Compton's Mayor on the Politics and Culture of Richland Farms

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Departures is KCET's oral history and interactive documentary project that thoroughly explores neighborhoods through the people that live there. In January, SoCal Focus is taking readers through the Richland Farms series one day at a time.

Once a policeman in Compton and now the Mayor, Eric J. Perrodin has seen the city and its agricultural neighborhood through many changes. Back in the day, he said, Richland Farms had lots of livestock and even its own water department. Things changed in the 1980s with a younger generation lacking interest in the agricultural lifestyle, but with a new Latino population that began to arrive in the 1990s, the area is getting back to its roots. "I see it getting better," he said, "I like the direction it's going in now."

One thing that Perrodin particularly notices is high level of political activity coming from Richland Farms, which is more than other parts of Compton. "In any community, if you're not active politically, politicians tend to ignore you," he bluntly explained. "Unfortunately, when you live in the inner city... they tend to have issues bigger than the politics. They've got basic things they have to deal with--'Am I going to have a roof over my head?' 'Do I have food on the table for my kids?' 'Do I have clothes?'--so they don't get involved politically as much as people from more affluent areas... Because they are not involved, a lot of times if the politicians are not really listening, some of their needs are not being addressed as much as say an area like Richland Farms."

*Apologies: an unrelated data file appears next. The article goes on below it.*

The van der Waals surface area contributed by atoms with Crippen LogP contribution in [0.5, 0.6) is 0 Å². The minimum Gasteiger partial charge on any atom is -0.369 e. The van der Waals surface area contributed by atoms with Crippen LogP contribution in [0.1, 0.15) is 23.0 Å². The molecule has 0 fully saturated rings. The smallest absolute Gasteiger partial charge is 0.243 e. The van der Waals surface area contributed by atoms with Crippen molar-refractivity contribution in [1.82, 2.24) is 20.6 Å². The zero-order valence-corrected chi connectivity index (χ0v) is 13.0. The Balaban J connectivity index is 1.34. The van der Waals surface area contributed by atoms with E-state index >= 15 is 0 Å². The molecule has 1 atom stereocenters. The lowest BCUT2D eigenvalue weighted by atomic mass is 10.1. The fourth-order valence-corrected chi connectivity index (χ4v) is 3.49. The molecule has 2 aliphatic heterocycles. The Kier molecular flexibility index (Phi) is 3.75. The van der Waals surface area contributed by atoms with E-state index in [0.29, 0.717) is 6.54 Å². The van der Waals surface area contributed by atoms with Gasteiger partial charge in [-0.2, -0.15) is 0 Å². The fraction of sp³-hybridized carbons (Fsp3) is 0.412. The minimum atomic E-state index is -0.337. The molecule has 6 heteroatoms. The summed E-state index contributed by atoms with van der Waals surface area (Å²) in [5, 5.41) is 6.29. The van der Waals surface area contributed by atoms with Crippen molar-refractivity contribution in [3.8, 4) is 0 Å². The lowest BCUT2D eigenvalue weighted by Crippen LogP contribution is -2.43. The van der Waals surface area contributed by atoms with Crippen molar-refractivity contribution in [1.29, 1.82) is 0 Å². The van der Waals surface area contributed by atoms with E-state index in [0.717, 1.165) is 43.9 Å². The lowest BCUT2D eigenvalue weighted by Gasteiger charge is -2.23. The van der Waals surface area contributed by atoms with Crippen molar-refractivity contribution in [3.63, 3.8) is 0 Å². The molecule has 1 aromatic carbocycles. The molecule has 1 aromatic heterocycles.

In two additional videos found here, Perrodin talks about the conflict between the black and Latino cultures--note: he did not say race--the sale of unpasteurized milk, gangs tensions, bad city planning, eating right, Fresh & Easy, green space and enhancing Richland Farms.

The Departures Richland Farms series is broken down into two parts as interactive murals: The Past and The Present. The above information is based on The Present's third mural hotspot, which was produced by student producer Tachi Vickers.

About the Author

Zach Behrens is KCETLink's Editor-in-Chief of Blogs, where he oversees website editorial and advises on projects. When he does write, he mostly covers local government, environment, and the outdoors.
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